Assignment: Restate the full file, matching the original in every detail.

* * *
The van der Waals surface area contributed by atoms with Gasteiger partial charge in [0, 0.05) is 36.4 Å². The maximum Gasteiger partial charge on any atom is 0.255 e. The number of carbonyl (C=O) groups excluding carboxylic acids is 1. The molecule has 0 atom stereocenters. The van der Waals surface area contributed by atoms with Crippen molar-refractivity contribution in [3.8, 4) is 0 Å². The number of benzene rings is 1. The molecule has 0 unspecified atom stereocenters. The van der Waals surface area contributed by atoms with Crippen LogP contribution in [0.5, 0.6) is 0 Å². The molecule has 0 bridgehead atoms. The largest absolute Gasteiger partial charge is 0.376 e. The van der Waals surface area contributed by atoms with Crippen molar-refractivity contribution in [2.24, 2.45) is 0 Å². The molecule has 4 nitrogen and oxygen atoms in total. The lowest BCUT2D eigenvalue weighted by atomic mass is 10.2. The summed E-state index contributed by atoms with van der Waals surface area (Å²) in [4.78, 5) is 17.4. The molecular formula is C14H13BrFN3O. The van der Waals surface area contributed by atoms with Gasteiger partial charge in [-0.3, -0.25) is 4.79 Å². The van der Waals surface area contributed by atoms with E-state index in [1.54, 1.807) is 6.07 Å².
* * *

The van der Waals surface area contributed by atoms with Gasteiger partial charge in [0, 0.05) is 36.4 Å². The maximum Gasteiger partial charge on any atom is 0.255 e. The number of carbonyl (C=O) groups excluding carboxylic acids is 1. The molecule has 0 atom stereocenters. The van der Waals surface area contributed by atoms with Crippen molar-refractivity contribution in [3.8, 4) is 0 Å². The number of benzene rings is 1. The molecule has 0 unspecified atom stereocenters. The van der Waals surface area contributed by atoms with Crippen LogP contribution in [0.5, 0.6) is 0 Å². The molecule has 0 bridgehead atoms. The largest absolute Gasteiger partial charge is 0.376 e. The van der Waals surface area contributed by atoms with Crippen molar-refractivity contribution in [2.24, 2.45) is 0 Å². The molecule has 4 nitrogen and oxygen atoms in total. The lowest BCUT2D eigenvalue weighted by atomic mass is 10.2. The summed E-state index contributed by atoms with van der Waals surface area (Å²) in [4.78, 5) is 17.4. The molecular formula is C14H13BrFN3O. The van der Waals surface area contributed by atoms with Gasteiger partial charge in [-0.3, -0.25) is 4.79 Å². The van der Waals surface area contributed by atoms with E-state index in [1.54, 1.807) is 6.07 Å².